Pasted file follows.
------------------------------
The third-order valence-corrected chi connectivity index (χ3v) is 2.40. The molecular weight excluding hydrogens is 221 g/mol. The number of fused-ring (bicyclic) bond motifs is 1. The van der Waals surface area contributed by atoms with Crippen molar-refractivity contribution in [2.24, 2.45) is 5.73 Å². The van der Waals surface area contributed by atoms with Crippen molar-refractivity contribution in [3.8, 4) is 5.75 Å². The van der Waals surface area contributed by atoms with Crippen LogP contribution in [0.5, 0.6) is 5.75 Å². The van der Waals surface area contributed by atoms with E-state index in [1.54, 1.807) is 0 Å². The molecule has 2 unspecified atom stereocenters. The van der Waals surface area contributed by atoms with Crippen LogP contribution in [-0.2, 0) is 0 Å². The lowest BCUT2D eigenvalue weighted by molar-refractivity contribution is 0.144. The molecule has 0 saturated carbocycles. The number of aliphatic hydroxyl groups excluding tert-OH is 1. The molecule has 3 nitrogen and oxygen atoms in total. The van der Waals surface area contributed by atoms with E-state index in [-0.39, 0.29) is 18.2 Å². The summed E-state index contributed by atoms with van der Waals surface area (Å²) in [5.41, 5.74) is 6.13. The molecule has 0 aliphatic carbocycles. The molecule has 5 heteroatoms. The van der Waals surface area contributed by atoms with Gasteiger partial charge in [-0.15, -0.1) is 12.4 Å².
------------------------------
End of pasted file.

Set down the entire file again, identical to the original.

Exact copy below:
The third-order valence-corrected chi connectivity index (χ3v) is 2.40. The molecular weight excluding hydrogens is 221 g/mol. The number of fused-ring (bicyclic) bond motifs is 1. The van der Waals surface area contributed by atoms with Crippen molar-refractivity contribution in [2.24, 2.45) is 5.73 Å². The van der Waals surface area contributed by atoms with Crippen molar-refractivity contribution in [3.8, 4) is 5.75 Å². The van der Waals surface area contributed by atoms with Crippen LogP contribution in [0.5, 0.6) is 5.75 Å². The van der Waals surface area contributed by atoms with E-state index in [1.54, 1.807) is 0 Å². The molecule has 2 unspecified atom stereocenters. The van der Waals surface area contributed by atoms with Crippen LogP contribution in [-0.2, 0) is 0 Å². The lowest BCUT2D eigenvalue weighted by molar-refractivity contribution is 0.144. The molecule has 0 saturated carbocycles. The number of aliphatic hydroxyl groups excluding tert-OH is 1. The molecule has 3 nitrogen and oxygen atoms in total. The van der Waals surface area contributed by atoms with E-state index in [-0.39, 0.29) is 18.2 Å². The summed E-state index contributed by atoms with van der Waals surface area (Å²) in [5.41, 5.74) is 6.13. The molecule has 0 aliphatic carbocycles. The molecule has 5 heteroatoms. The van der Waals surface area contributed by atoms with Gasteiger partial charge in [-0.15, -0.1) is 12.4 Å².